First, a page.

THA hit with another injunction for trespass

The content originally appeared on: Trinidad and Tobago Newsday

Justice Avason Quinlan-Williams – File photo

A HIGH COURT judge has granted an injunction directing the Tobago House of Assembly (THA) to immediately stop constructing a road at Kilgwyn Estate.

On March 27, Justice Avason Quinlan-Williams granted the injunction to Ray Shastri Rampersad and Savitri Rampersad, owners of Kilgwyn Estate, which comprises 21.2956 hectares.

The Rampersads are the sole owners of the property, on the southwest coast of Tobago, which is considered prime real estate, with a white-sand beach on its northern border and the Kilgwyn Swamp Park nearby.

“It has been a much-sought-after piece of real estate by investors both locally and internationally,” the injunction application said.

The Rampersads are represented by Anand Ramlogan, SC, Kent Samlal, Natasha Bisram and Robert Abdool-Mitchell.

It said on January 24, Ray Rampersad visited the property and saw excavators and dump trucks excavating part of the land. The application said it appeared a bridge and roadway were being constructed.

The injunction application contends the Rampersad did not give the THA permission to enter the property or build a road on it.

It further noted that they have since received a survey plan which identified the proposed road the THA intends to construct. The plan, the claim said, also included building a highway to the north of the property, on approximately five acres of land, where there is a sugar mill.

“This portion comprises part of the property (for) which the claimants sought and obtained approvals from Town and Country Planning Division for development of residential lots.”

The lawsuit said the property was last valued in 2010 at $35 million and the owners were entitled to damage for the “diminution in value of the property” because of acts by the THA, loss of profit from the development and sale of the residential lots, the value of the land to the north for the proposed road, the cost of reinstating the property before the alleged trespass and the costs of surveys, valuation reports, experts and legal fees.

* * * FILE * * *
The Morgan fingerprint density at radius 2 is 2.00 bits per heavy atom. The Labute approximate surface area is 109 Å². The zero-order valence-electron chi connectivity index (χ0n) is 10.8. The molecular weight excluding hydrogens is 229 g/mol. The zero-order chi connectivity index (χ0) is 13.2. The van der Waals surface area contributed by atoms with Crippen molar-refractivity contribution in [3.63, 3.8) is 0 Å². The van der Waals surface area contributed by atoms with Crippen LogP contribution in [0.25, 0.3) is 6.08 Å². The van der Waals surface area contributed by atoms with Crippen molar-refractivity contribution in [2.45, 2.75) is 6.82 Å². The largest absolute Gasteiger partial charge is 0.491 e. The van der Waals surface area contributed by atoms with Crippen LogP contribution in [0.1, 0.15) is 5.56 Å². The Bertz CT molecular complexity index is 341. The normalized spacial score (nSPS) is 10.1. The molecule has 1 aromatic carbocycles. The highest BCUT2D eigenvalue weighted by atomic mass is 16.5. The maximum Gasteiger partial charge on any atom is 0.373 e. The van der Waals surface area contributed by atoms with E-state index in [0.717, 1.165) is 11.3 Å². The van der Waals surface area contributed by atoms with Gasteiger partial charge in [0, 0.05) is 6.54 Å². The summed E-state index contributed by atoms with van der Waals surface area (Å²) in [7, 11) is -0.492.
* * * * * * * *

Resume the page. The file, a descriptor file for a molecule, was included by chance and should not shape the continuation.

“At all material times, the defendant knew or ought to have known that the property was owned by the claimants as the defendant has previously entered into negotiations with the claimants to purchase the entire property.

“Those negotiations fell through because the defendant could not afford to purchase the property.”

The claim said after the trespass, the Rampersads contacted THA officials and agreed to negotiate a compromise and payment of compensation, but the latter has been “totally silent and has ignored the various attempts to settle the matter while continuing with the works with impunity despite objection.

“The defendant has wilfully disregarded the claimants’ rights and attempted to run roughshod over them by blatantly trespassing and remaining on the claimants’ property.”

This is the third injunction against the THA over its development projects.

On February 28, Justice Eleanor Donaldson-Honeywell granted an injunction to stop the construction of part of the road after lawyers representing a resident, Derek Hearn, of Friendship Estate, argued construction had damaged his property and had begun without the necessary approvals.

That injunction was later lifted by consent on March 19.

It was agreed that the THA would refrain from taking possession, trespassing on or doing construction work on the land identified as belonging to Hearn. The THA also agreed not to encroach on the pasture on Hearn’s property.

On May 26, 2023, a similar injunction was granted after the Environmental Management Agency also filed a case against the development for lacking necessary approvals. It was later lifted and a certificate of environmental clearance was granted.

The latest injunction restrains the THA from entering or trespassing on Kilgwyn Estate and orders it to stop all construction immediately.

Avionne Thomas appeared for the THA.